Systemic lupus erythematosus (SLE) is a complex, heterogeneous, systemic autoimmune disease involving a wide array of aberrant innate and adaptive immune responses. The immune microenvironment of SLE promotes the metabolic reprogramming of immune cells, leading to immune dyshomeostasis and triggering autoimmune inflammation. Different immune subsets switch from a resting state to a highly metabolic active state by alternating the redox-sensitive signaling pathway and the involved metabolic intermediates to amplify the inflammatory response, which is critical in SLE pathogenesis. In this review, we discuss abnormal metabolic changes in glucose metabolism, tricarboxylic acid cycle, and lipid and amino acid metabolism as well as mitochondrial dysfunction in immune cells in SLE. We also review studies focused on the potential targets for key molecules of metabolic pathways in SLE, such as hypoxia-inducible factor-1α, mammalian target of rapamycin, and AMP-activated protein kinase. We highlight the therapeutic rationale for targeting these pathways in treating SLE and summarize their recent clinical applications in SLE.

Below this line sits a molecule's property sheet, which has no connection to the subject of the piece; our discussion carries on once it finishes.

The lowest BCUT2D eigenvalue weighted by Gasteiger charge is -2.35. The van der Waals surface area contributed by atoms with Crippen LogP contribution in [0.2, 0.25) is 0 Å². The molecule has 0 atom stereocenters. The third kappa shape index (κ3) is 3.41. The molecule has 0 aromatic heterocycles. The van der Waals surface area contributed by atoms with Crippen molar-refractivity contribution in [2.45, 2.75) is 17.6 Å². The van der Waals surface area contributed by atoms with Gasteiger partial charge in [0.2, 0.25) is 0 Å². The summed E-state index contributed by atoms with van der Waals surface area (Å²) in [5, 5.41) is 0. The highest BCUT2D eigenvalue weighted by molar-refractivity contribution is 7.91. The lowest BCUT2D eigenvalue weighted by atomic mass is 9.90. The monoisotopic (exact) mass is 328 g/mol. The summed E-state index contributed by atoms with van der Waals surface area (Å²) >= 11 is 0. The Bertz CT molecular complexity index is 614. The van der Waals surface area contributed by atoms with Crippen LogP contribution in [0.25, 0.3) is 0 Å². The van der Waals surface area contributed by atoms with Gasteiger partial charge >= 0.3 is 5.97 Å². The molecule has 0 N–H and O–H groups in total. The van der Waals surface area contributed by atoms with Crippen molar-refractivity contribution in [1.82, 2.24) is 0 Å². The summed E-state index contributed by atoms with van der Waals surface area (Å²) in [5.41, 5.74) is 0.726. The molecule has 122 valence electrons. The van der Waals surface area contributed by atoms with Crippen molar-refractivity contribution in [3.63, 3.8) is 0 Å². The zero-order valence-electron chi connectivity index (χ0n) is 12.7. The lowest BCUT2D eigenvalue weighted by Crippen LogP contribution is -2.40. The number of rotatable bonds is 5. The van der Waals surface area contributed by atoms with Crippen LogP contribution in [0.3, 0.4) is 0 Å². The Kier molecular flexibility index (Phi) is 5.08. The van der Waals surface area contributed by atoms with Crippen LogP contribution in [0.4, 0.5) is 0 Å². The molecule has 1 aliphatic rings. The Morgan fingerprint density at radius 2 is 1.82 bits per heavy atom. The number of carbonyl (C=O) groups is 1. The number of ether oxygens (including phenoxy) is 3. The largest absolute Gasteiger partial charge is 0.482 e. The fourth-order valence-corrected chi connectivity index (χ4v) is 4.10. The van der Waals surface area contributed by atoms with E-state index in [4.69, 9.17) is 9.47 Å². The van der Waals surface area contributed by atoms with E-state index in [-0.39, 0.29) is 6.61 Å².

Keywords: Autoimmune disease; Metabolic reprogramming; Metabolism; Systemic lupus erythematosus (SLE).
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